Zoos of Berlin are giving away their new four-song EP Pallister Chant through Bandcamp, making it available to stream or download.
Fellow BlindedBySound writer Heather first turned me on to these guys when she told me her sister was obsessed with them. I instantly conjured David Bowie in my mind before I'd heard a single note from them because I, like many, adore the so-called "Berlin Trilogy" of Low, "Heroes", and Lodger. It was a mental reflex, an involuntary psychic reaction to the name. I listened to a few soundclips, which wasn't enough to give me much of a read on them and I let it go at that. Pallister Chant gave me an opportunity to revisit them for the first time. I don't know how the Detroit quartet will feel about what I'm about this, but that connection grew stronger once I actually listened.
There are plenty of bands from the Beatles, Stones, and Zeppelin camps. Every nerd with a guitar in every coffeeshop in America has spent hours aping Dylan or Joni Mitchell. There have been legions of Sex Pistols and Ramones wannabes. To mimic or borrow from Bowie is a much tougher gig. Hell, great bands can't even turn in a good Bowie cover. Taking his work and assimilating into one's own sound? Forget it. I'm not saying it's never been done, but compile a list of Bowie-school bands and compare it to the lists you can knock out of those others. I'll wait.
The EP's first track, "Haven't Eyes," is also the best. The lead vocal has elements of Bowie's croon and his ability to sound coolly dethatched and disaffected. On a musical level, there are elements from different phases of the Bowie career: Berlin/Eno, Black Tie/White Noise, and the electronic work from the '90s and self-referential 21st century records.
Here's where I stop trying to find a Bowie reference for every oooh, ahhh, blurp, blip, and crash. I can't define the ZoB's style as this is the first time I've listened to them but they achieve a sound on "Haven't Eyes" that is simultaneously polished and lo-fi. The song has a clear hook except that it doesn't, because it's not brought to you through the front door. It's revealed slowly and repeated but there are frequent detours.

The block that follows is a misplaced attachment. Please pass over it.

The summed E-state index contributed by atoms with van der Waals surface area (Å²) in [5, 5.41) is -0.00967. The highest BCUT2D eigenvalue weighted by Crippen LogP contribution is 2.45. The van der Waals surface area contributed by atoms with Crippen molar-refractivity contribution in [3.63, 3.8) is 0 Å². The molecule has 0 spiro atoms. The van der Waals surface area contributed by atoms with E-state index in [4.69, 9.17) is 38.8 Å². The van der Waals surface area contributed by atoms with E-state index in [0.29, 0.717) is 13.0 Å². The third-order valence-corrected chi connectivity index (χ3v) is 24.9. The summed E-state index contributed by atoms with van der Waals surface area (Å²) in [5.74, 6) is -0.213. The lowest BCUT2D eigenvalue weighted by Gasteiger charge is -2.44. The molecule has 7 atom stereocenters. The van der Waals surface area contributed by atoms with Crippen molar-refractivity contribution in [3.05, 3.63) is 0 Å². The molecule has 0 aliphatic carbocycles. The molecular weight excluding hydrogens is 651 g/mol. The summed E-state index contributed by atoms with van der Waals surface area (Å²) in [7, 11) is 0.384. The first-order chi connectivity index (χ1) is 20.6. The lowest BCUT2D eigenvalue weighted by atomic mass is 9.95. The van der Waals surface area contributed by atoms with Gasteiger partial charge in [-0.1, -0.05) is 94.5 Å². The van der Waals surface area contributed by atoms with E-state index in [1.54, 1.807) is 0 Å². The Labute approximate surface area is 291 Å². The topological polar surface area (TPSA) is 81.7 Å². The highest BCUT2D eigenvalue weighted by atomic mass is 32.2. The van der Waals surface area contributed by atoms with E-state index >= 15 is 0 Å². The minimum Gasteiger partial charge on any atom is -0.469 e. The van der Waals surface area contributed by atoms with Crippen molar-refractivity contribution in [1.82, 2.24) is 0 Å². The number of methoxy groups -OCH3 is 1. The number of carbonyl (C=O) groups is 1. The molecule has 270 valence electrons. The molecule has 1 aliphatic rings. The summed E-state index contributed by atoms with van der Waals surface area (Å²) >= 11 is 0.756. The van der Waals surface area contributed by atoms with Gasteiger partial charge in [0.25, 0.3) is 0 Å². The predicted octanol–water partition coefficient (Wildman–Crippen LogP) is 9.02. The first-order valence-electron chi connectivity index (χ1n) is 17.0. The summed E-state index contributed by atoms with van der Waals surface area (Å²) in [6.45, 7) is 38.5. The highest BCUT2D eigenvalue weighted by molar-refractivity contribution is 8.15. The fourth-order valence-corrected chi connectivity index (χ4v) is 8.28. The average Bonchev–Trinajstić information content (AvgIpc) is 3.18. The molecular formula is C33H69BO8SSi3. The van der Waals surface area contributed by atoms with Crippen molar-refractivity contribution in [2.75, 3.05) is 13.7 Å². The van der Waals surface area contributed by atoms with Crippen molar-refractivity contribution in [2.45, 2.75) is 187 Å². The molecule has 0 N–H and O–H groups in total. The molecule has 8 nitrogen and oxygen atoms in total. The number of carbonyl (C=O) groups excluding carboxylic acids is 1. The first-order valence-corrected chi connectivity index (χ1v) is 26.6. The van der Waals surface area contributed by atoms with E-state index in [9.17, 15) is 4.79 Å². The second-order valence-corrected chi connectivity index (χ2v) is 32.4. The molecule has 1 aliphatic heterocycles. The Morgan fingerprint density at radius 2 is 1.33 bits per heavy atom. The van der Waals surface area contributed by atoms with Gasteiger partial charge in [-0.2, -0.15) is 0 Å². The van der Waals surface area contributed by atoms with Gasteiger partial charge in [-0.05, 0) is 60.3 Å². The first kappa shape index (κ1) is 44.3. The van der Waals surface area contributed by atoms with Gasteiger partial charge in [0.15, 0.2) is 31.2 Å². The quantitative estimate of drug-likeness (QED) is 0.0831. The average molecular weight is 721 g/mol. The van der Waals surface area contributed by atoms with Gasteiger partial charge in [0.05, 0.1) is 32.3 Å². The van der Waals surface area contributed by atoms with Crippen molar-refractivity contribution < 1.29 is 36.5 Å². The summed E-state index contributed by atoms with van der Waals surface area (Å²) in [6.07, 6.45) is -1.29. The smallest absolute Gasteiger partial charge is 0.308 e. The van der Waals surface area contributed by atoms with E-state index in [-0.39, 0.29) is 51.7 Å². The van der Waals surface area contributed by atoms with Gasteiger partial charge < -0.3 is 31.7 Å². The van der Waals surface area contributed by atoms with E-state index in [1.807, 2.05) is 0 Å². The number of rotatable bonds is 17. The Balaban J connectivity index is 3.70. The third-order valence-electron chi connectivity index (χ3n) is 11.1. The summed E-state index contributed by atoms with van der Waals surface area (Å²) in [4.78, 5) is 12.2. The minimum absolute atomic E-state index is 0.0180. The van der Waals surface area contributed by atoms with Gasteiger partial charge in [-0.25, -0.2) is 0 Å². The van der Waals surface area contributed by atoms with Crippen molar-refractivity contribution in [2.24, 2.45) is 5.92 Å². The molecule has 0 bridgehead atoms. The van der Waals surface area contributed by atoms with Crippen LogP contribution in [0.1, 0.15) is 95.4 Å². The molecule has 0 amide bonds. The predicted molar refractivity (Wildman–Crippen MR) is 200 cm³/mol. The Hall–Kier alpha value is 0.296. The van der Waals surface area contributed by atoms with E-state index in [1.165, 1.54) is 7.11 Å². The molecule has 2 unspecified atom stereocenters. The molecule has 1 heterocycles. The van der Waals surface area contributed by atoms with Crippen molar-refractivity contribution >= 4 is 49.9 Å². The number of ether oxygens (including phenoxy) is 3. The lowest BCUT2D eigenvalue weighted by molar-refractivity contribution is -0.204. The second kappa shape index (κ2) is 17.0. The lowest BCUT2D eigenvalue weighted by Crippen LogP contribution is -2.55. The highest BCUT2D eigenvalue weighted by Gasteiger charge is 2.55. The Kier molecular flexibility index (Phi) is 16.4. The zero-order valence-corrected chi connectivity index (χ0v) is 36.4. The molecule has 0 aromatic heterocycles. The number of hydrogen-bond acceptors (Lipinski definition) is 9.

"Taramind" also has some Bowie influences of but they're less apparent. The guitars are fuzzed and thick. Vocalists Trevor Naud and Daniel Clark sing in tandem, harmony, and sometimes counter to one another. Rather than a guitar solo, Will Yates' keyboards are pushed up front for a brief instrumental break.
"Sheets of Gold" is just under two minutes but feels more substantial. "Kingston Gates" is barely more than two minutes and opens with voice and percussion before the rest of the band join in. Where "Sheets" feels fully realized, "Kingston" feels like it had more to say. It's not incomplete as presented but the ideas are engaging enough to make you wish for more, which is true of the entire EP.
There's a lot to like in just four songs and 12 minutes. Fortunately, they have a self-titled EP and full-length CD available through their web site so I'll soon have more where this came from because I've ordered both. My Bowie references may please or annoy them, but I'll soon own their entire discography so I'm thinking everybody wins.